Fri., Sep. 7, 2007 - Villers Abbey, Belgium farm land, + Beer & Dinning

The main destination for this day was the ruins of the ancient abbey that we found near the town of Villers-la-Ville a short drive southeast of Brussels.  Their web site of seems to be down, but if you would like more information, check out Wikipedia's site for them.


A nice little welcome at a place we happened upon serendipitously -- The Villers Abbey southeast of Brussels on the way to Namur.

Walking up to the entrance, our first view of the stone ruins turned out to be the prison walls.  A prison at an abbey? 

A different take on a “vine covered cottage” this was the monk's refectory. The ancient grandeur still remains.

Inside is no less striking and imagining life here in the 13th century is etherial and inspiring to the soul.

Centuries of Cistercian monks walked and prayed in these Brabantine halls for nearly 650 years.

Villers Abbey is unique in that much of it has been preserved well enough to offer shadowed clues to the way of cloistered life before the monks were expelled during the French Revolution in 1796.

Gothic arches line the vaulted tomb of Gobert d'Aspremont as well as the cloister walk.

Patrick plays behind the stone tracery & Gobert for the camera. It's great to be able to wander around these magnificent ruins.

The play of shadow and light lend a peacefulness even now, different perhaps, but still of a spiritual tone.

Karen and Patrick enjoy the sunlight streams through the chevet (rounded choir end) of the church interior.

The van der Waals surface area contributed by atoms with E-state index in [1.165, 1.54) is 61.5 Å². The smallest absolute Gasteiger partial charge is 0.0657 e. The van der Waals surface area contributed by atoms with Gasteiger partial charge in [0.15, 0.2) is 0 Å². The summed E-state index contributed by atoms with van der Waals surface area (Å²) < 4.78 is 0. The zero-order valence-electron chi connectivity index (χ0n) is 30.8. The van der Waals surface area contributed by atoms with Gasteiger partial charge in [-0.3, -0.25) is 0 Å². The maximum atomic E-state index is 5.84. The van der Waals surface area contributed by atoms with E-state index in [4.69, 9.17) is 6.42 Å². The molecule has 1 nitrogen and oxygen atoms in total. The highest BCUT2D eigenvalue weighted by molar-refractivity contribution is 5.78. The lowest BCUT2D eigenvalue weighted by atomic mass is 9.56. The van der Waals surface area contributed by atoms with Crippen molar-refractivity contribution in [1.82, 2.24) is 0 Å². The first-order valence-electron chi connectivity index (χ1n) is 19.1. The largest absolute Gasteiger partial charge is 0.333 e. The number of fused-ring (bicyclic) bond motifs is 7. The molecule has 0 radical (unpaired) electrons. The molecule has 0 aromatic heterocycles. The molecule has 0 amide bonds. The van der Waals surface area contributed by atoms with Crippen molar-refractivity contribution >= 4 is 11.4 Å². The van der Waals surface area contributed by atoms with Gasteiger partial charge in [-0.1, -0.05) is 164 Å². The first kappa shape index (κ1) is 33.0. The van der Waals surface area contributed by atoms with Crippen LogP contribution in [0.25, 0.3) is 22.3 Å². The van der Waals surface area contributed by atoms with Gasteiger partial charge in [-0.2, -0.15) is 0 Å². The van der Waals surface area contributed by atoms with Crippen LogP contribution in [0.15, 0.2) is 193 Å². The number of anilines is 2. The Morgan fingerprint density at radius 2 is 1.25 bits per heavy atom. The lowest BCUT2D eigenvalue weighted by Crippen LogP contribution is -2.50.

This exterior of the same chevet is seriously covered with vines. We wonder at their long-term potential for damaging the integrity of the stone wall.

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We all marvel at the construction. How many hands and how many years must it have taken.

What a nice place to spend a few hours on a sunny day in early fall in the south of Belgium.

The garden behind the abbot's palace is elegant and impressive. The vine-covered arches support the rail line that serves Belgium so well.

A nice example of an old farm house complex catches our eye as we venture further afield.

Taking a picture of a Belgian horse for our friend Cyndi, we failed to notice this fellow's unique number of legs.

A different camera angle reveals the truth

Back in Brussels we venture out to explore another nearby neighborhood and end at this Martin Pêcheur restaurant for a fun evening meal.

Exploring the various famed Belgian beers was high on our "to do" list.  This is a good beginning. [e.g., see this Tongerlo beer web site.]

Taking a stab at a menu in French, we ended up with this happy result. (we weren't always so fortunate)

Keith and Patrick toast to our good fortunes at being here - he as an expat resident and we as visitors. [Keith was drinking a Westmalle Trappist beer this night.]

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